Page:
He went to the bar beneath a flat-screen TV and pulled out a bottle of cranberry juice, went fishing for some ice. He brought the glasses over, clinked his off mine, and we both drank cranberry juice from heavy Waterford crystal. He returned his ass to his chair, his heels to the desk, and his gaze to the city.

“So you’re probably wondering about your status around here.”

I gave him a soft raise of the eyebrows. I hoped it conveyed I was interested but not pushy.

“You’ve done great work for us, and I did say we’d revisit the idea of bringing you on full-time after you wrapped up the Trescott case.”

“I do recall that, yeah.”

He smiled, took another drink. “How do you think that went?”

“With Brandon Trescott?”

He nodded.

“About as good as we could hope. I mean, we got the kid to tip his hand to us before he could tip it to some tabloid journalist posing as a stripper. I’m sure the Trescotts have already begun re-hiding the assets.”

He chuckled. “They started around five o’clock last night.”

“So, okay, then. I’d say the whole thing went pretty well.”

He nodded. “It did. You saved them a ton of dough and made us look good.”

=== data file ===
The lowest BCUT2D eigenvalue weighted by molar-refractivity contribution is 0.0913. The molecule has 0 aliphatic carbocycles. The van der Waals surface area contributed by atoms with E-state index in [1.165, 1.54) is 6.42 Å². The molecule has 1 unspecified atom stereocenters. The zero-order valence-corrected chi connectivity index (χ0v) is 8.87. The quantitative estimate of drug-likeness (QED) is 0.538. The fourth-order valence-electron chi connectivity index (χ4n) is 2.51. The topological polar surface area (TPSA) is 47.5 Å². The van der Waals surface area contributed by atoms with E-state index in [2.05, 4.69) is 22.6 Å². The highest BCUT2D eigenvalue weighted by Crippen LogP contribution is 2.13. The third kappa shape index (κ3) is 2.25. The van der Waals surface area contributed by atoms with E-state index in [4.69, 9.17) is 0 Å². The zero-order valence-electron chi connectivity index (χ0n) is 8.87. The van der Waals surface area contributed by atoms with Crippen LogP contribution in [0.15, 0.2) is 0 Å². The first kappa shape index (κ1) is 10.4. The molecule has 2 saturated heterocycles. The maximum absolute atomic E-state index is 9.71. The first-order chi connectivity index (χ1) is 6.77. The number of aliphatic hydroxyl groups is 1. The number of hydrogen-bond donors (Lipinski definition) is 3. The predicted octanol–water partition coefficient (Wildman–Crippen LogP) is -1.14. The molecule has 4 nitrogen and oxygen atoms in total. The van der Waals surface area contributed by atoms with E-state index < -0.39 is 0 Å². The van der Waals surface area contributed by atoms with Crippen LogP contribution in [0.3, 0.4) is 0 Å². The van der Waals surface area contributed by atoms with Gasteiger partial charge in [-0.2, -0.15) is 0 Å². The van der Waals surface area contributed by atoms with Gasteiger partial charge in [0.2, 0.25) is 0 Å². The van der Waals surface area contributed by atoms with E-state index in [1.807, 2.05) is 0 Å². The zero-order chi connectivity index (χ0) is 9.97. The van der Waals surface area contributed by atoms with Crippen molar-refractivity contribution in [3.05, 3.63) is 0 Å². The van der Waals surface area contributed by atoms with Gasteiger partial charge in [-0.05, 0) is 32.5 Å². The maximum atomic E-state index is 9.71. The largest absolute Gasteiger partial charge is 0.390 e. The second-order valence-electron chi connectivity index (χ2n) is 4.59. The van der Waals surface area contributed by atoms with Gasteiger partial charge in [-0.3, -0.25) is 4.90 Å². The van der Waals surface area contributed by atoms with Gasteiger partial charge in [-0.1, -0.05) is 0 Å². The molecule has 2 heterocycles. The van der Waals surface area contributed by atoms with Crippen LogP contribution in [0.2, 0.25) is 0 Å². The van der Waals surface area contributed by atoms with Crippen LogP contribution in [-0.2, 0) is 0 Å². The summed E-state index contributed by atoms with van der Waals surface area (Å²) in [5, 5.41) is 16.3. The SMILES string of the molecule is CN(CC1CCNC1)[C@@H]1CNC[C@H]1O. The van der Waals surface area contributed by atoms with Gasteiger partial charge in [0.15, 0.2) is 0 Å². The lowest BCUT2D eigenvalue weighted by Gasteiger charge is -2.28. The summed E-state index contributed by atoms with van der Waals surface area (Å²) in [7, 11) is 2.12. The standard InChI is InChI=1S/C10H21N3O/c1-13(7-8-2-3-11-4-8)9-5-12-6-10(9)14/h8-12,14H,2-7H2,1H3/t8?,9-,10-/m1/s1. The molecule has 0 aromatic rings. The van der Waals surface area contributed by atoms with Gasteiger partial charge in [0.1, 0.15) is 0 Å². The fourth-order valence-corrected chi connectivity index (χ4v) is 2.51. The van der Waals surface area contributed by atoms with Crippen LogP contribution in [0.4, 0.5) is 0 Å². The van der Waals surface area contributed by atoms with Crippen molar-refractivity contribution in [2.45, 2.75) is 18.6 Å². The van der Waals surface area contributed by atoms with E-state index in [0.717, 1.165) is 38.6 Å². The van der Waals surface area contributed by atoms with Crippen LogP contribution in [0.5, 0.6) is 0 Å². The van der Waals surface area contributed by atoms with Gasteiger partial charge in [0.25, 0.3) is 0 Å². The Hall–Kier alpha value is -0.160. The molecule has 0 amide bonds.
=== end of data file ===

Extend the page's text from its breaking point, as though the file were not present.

I waited for the “but.”

“But,” he said, “Brandon Trescott also told his parents you threatened him in his kitchen and cursed him.”

“I called him a moron, if I remember right.”

He lifted a piece of paper off his desk, consulted it. “And a dumbass. And a dumb shit. And joked about his giving people brain damage.”

“He put that girl in a wheelchair,” I said. “For life.”

He shrugged. “We’re not paid to care about her or her family. We’re paid to keep them from taking our clients to the cleaners. The victim? Not our concern.”

“I never said she was.”

“You just said, I quote, ‘He put that girl in a wheelchair.’ ”

“For which I harbor him no ill will. Like you said, it’s a job. And I did it.”

“But you insulted him, Patrick.”

I tried each word out. “I. Insulted. Him.”

“Yeah. And his parents help keep the lights on around here.”

I placed my drink on his desk. “I confirmed for them what we all know—that their son is, functionally speaking, a sub-idiot. I left them all the information they need to go about protecting him from himself so he can keep the parents of a paraplegic from getting their greedy hands on his two-hundred-thousand-dollar car.”